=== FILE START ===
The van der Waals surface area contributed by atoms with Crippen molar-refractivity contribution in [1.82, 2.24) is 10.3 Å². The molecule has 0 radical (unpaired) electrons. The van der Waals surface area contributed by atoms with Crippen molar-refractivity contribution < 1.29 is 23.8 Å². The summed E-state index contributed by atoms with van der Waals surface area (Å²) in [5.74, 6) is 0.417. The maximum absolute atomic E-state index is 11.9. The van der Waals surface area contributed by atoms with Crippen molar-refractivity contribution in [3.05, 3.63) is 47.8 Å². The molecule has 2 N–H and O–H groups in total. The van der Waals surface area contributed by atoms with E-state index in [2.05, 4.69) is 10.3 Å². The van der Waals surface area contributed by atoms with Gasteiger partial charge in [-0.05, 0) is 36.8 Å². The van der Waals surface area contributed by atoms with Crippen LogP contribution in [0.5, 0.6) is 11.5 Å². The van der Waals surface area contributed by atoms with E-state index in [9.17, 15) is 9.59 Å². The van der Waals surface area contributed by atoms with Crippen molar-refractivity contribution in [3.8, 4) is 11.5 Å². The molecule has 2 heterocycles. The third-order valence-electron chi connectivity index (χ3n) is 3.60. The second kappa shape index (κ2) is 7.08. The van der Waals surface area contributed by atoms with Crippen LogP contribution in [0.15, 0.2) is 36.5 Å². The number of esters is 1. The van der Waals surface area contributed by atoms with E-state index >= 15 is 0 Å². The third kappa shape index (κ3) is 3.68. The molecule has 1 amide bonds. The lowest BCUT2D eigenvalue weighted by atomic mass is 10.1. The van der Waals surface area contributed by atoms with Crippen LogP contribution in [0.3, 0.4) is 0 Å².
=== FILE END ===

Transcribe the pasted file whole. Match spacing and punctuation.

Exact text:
The van der Waals surface area contributed by atoms with Crippen molar-refractivity contribution in [1.82, 2.24) is 10.3 Å². The molecule has 0 radical (unpaired) electrons. The van der Waals surface area contributed by atoms with Crippen molar-refractivity contribution < 1.29 is 23.8 Å². The summed E-state index contributed by atoms with van der Waals surface area (Å²) in [5.74, 6) is 0.417. The maximum absolute atomic E-state index is 11.9. The van der Waals surface area contributed by atoms with Crippen molar-refractivity contribution in [3.05, 3.63) is 47.8 Å². The molecule has 2 N–H and O–H groups in total. The van der Waals surface area contributed by atoms with E-state index in [2.05, 4.69) is 10.3 Å². The van der Waals surface area contributed by atoms with Gasteiger partial charge in [-0.05, 0) is 36.8 Å². The van der Waals surface area contributed by atoms with Crippen LogP contribution in [0.5, 0.6) is 11.5 Å². The van der Waals surface area contributed by atoms with E-state index in [9.17, 15) is 9.59 Å². The van der Waals surface area contributed by atoms with Crippen molar-refractivity contribution in [3.8, 4) is 11.5 Å². The molecule has 2 heterocycles. The third-order valence-electron chi connectivity index (χ3n) is 3.60. The second kappa shape index (κ2) is 7.08. The van der Waals surface area contributed by atoms with Crippen LogP contribution in [0.15, 0.2) is 36.5 Å². The number of esters is 1. The van der Waals surface area contributed by atoms with E-state index >= 15 is 0 Å². The third kappa shape index (κ3) is 3.68. The molecule has 1 amide bonds. The lowest BCUT2D eigenvalue weighted by atomic mass is 10.1. The van der Waals surface area contributed by atoms with Crippen LogP contribution in [0.3, 0.4) is 0 Å².